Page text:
The following week, Cindy, one of my closest friends and colleagues, came to me. She’d already shared my tears and fears and comforted me the best she could. “There’s a new Beth Moore Bible study starting up at my church next week. Do you want to come?”
Bible study. Yes! That was the “something good” I was looking for as a sign from God. But…” Who’s Beth Moore?”
I sat in the social hall of a church I’d never attended, surrounded by a group of twenty women, none of whom I’d ever met—aside from Cindy—and prayed no one would ask why I was there. The shame of being abandoned by a man who’d professed to love me forever only a few months before sat like a rock in my gut. Divorce had never been in my vocabulary. I was never going to be a statistic.
How arrogant I’d been.
This Bible study was just the first of many, but the only one I’ve ever attended where the facilitator asked us to write out a letter in the first week. “Open up and ask the Lord for what’s truly in your hearts. Seal the letter and attach it to the back of your study book. In four months, on the last night, you’ll open them up and see how God answered your prayers.”
My first inclination was to ask God to restore my marriage. Hadn’t that been my prayer over the last two months? But even then, a mere babe in my walk with Christ, I knew enough to depend on God’s will in my circumstances. So instead, I asked that He make it clear if my marriage was to survive or not.
As I sat through the weeks of Bible study, I got to know the hearts of the women in that room. Each had been through their own horrific trials, some much harder than mine. But it wasn’t until the last class that I was able to share what brought me to them. With tears clogging my throat and flooding my eyes, I told them of my shame. There was no judgment from them, but instead, God’s grace and peace.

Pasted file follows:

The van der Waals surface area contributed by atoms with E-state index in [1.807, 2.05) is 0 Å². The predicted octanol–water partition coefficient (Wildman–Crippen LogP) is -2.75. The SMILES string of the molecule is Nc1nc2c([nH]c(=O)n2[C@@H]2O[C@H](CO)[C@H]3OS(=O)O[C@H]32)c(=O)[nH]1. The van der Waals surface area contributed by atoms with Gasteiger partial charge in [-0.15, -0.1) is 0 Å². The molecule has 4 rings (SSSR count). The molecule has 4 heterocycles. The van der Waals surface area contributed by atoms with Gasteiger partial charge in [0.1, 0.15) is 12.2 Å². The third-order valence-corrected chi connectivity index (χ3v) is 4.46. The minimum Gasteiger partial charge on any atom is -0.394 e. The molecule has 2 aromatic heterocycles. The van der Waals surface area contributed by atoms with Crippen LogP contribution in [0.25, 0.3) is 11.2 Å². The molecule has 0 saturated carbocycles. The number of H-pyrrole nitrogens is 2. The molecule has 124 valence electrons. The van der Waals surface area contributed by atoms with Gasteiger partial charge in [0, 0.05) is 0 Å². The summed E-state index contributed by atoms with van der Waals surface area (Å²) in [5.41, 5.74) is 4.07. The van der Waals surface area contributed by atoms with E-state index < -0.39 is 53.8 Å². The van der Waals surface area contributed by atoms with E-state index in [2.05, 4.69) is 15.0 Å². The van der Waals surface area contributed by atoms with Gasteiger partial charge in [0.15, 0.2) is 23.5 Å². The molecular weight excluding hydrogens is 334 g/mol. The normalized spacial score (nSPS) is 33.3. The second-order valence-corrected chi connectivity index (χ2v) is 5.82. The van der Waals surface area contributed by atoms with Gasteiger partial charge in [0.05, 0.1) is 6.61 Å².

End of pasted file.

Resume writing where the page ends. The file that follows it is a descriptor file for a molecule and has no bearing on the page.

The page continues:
I slipped my finger beneath the seal of the letter I’d written on that first night. The divorce papers had been signed three months earlier. I read the brokenhearted words poured out on the pages of that letter, and I praised God. Not because my marriage was over, but because I had no doubt that my trust in my sovereign Creator was not misplaced. He had my life in His hands, and He treasured me.
That was sixteen years ago. Since that time, I’ve been through numerous trials—the most difficult was the loss of both my parents and my brother. But through it all, God’s shown me how He can turn ashes to beauty.
I remarried fourteen years ago. The Lord blessed me with a God-honoring man who sees marriage as a gift not to be taken for granted. My husband, Chris, encouraged me to follow my call to write—and God has used the difficult circumstances in my past to bring comfort to others through the written word. God has continually brought “something good” to me, as I’d prayed in that first prayer. When I trust in Him, He is faithful to bring me through any trial.
Second Corinthians 1:4-5 has proven true to my life: …so that we can comfort those in any trouble with the comfort we ourselves have received from God. For just as the sufferings of Christ flow over into our lives, so also through Christ our comfort overflows.